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STUDIO: Static Omega Films and AMP/Diamond Dust Studios
MSRP:
$20
RATED: Unrated
RUNNING TIME: 93 minutes
SPECIAL
FEATURES:

•Trailer
•Behind the scenes featurette
•FX test footage
•Promotional artwork gallery


The Pitch

Gotta watch out for those rotoscopic
drugs.

The Humans

Director: Damien Sage
Writer: Sergio
Mauroforte
Cast: Damien Sage, Braden West, Tiffany Titmouse, Kurtwood
Jones, Bruce Delrich, Iza Rose, Aeryn Süin, Michael Valentine,
Artemicion Zirconia, Bob Frezza, Maximillian Magick

The Nutshell

A
guy locked up in a futuristic asylum is forced to take drugs and relive
his forgotten past in a series of psychedelic dreams.

The Lowdown

Here’s
something I’d not yet seen: a cross between a B-movie and an
experimental film. I’ve seen B-movies that walked a bit on the
avante-garde side of things, but never can I recall one with major elements of
experimental film in it. Psychotropica sometimes creates fascinating results in this odd pairing, but often fails to master its two trades.


No doubt loosely inspired by the classic Nigerian movie “Baby Police”.


It’s
essentially a series of dream sequences framed by an interrogation. Our
protagonist, known only as “The Patient,” (played by the director,
Damien Sage) is locked up in an ominous skyscraper where he is being
studied by “The Doctor” (Maximillian Magick). The Patient is forced to
take a drug called “psychotropica” every night, (which seems to induce
vivid dreaming and greater dream recall) and is then interrogated about
his dreams the next day.

The film is super-stylized, using
nearly every trick in the book to attempt a dreamlike feel on a low
budget. Solarization, rotoscoping, and CGI are all employed, both in
dreams and the real world. Unfortunately, they’re often not employed
successfully. For example, the CGI is purposefully cheap-looking (to
give it an unreal look) but cheap CGI is so familiar to my eyes that it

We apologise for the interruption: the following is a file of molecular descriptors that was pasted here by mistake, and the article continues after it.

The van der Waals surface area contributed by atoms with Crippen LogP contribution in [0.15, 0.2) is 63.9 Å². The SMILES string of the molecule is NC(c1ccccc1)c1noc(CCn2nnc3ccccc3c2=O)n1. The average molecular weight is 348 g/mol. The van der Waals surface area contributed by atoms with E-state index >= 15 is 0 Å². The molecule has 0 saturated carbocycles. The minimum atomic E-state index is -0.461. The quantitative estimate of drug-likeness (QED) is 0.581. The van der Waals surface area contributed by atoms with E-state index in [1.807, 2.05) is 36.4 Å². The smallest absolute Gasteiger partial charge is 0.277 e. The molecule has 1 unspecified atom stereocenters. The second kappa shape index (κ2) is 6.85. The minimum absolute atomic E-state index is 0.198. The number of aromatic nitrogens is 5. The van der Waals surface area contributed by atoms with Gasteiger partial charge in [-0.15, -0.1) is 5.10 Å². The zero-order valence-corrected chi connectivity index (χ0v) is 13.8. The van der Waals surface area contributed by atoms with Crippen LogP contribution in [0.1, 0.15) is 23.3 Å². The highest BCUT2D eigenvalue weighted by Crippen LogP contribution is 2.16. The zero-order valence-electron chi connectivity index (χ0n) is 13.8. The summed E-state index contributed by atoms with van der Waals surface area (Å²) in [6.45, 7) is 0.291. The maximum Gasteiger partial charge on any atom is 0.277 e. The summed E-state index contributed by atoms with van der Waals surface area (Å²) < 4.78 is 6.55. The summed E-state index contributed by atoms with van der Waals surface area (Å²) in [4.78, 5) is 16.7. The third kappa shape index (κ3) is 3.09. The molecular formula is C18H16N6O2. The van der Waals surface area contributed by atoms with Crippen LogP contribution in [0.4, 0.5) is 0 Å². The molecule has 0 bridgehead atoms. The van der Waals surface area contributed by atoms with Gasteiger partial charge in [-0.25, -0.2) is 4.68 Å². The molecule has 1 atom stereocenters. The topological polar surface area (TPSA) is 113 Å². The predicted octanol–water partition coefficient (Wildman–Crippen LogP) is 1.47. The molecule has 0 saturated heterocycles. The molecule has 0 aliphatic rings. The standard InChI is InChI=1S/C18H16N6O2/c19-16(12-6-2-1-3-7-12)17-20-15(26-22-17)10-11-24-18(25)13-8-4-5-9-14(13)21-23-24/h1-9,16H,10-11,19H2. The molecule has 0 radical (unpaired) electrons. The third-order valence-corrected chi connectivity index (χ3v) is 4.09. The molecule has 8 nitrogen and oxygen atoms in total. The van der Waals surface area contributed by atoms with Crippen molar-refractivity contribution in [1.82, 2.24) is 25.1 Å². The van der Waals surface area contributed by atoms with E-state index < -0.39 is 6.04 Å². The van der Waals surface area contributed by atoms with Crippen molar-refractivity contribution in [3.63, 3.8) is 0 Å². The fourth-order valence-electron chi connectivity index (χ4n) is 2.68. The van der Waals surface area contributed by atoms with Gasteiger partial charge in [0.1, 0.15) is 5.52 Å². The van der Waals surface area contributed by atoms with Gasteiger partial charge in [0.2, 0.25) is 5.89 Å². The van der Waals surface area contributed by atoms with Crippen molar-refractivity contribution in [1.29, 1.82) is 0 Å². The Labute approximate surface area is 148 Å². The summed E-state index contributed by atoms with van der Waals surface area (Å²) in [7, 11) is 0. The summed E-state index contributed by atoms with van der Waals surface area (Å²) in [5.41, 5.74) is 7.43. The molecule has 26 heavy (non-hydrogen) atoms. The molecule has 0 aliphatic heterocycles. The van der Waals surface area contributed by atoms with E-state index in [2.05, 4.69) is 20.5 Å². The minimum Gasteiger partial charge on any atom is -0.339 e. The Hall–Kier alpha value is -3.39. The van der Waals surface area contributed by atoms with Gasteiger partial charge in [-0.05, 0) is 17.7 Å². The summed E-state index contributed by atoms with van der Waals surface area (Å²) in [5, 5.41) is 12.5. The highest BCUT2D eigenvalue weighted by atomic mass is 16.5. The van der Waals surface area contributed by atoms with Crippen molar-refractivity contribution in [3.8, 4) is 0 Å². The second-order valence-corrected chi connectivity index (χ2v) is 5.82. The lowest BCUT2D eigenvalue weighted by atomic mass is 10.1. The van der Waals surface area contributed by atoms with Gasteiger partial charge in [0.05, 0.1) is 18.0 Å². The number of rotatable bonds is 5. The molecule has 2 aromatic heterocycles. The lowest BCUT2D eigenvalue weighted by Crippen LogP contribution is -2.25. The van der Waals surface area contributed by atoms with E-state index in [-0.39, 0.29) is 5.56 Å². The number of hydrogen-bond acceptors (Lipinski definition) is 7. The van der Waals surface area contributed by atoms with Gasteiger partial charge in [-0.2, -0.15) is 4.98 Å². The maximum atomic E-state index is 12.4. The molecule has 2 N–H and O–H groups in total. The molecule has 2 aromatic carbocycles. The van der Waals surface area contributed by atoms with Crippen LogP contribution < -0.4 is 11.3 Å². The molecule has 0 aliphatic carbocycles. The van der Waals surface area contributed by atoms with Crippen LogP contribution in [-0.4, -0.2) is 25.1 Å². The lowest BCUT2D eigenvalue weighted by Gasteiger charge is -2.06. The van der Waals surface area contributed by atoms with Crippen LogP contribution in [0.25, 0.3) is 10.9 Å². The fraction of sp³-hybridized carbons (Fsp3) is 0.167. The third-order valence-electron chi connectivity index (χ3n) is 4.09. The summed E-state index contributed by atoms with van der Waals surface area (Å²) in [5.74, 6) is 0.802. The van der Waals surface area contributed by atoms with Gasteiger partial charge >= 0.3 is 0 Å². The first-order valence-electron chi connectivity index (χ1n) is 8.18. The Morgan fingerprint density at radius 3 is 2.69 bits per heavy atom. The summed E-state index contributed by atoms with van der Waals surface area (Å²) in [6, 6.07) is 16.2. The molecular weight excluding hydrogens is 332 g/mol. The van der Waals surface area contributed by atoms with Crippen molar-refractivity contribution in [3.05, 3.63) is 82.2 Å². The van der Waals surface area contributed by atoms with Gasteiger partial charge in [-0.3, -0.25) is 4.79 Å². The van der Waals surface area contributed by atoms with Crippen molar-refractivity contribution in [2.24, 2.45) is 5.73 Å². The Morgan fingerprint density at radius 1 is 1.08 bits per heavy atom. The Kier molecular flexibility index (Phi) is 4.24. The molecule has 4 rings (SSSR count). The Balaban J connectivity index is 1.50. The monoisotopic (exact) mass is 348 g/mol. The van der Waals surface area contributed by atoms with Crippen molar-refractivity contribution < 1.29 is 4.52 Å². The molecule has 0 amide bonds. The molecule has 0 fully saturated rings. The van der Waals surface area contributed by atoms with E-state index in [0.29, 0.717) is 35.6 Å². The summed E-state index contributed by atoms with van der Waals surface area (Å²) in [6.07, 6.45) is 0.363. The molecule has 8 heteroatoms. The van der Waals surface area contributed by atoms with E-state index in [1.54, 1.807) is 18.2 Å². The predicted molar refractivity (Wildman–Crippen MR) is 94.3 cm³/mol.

can immediately take me out of a movie. If you’re using special effects
unrealistically to create a dreamlike feel, the goal should be to make
something where the viewer doesn’t know what they’re looking at, and
low-grade CGI doesn’t really do that. (There are a couple of shots that
achieve an interesting effect by having the camera track through a CGI
hallway and casually pass a live-action person who’s been composited
in.)


“Here’s how we’re going to play it: First, you’re going to give my boy here back his face. Second, you’re going to apologize to him, fancy-like, using as many high-syllable words as you can think of. Third, well I try not to plan too far ahead. We’ll see if my boy’s gun’s still loaded by the time we get that far, and improvise from there.”

The story is driven by The Doctor’s interrogations, which
provide commentary for what we’re seeing (And also provide the
occasional ironic “audience surrogate” aside, asking The Patient for
more tales of sex and murder.) The Patient is trying to piece together
the cryptic elements of the dreams in an effort to remember what
happened to him prior to his forced residency at this facility. The
dreams themselves feature memories, crossed identities, murder, and sex.